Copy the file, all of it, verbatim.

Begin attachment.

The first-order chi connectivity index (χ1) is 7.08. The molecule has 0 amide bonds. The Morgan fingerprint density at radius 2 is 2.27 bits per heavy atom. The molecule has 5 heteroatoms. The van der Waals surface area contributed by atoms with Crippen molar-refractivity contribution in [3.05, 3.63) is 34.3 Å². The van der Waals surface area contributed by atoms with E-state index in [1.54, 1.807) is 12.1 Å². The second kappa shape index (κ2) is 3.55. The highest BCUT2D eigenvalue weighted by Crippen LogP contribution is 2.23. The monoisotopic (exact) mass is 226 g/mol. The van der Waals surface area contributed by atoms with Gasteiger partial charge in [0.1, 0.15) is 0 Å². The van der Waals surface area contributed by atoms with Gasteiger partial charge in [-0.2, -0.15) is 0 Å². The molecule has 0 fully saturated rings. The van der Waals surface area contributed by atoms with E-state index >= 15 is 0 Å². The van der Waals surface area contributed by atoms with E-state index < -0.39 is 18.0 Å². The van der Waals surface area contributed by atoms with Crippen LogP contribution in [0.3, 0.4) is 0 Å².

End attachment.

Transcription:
The first-order chi connectivity index (χ1) is 7.08. The molecule has 0 amide bonds. The Morgan fingerprint density at radius 2 is 2.27 bits per heavy atom. The molecule has 5 heteroatoms. The van der Waals surface area contributed by atoms with Crippen molar-refractivity contribution in [3.05, 3.63) is 34.3 Å². The van der Waals surface area contributed by atoms with E-state index in [1.54, 1.807) is 12.1 Å². The second kappa shape index (κ2) is 3.55. The highest BCUT2D eigenvalue weighted by Crippen LogP contribution is 2.23. The monoisotopic (exact) mass is 226 g/mol. The van der Waals surface area contributed by atoms with Gasteiger partial charge in [0.1, 0.15) is 0 Å². The van der Waals surface area contributed by atoms with Gasteiger partial charge in [-0.2, -0.15) is 0 Å². The molecule has 0 fully saturated rings. The van der Waals surface area contributed by atoms with E-state index >= 15 is 0 Å². The van der Waals surface area contributed by atoms with E-state index < -0.39 is 18.0 Å². The van der Waals surface area contributed by atoms with Crippen LogP contribution in [0.3, 0.4) is 0 Å².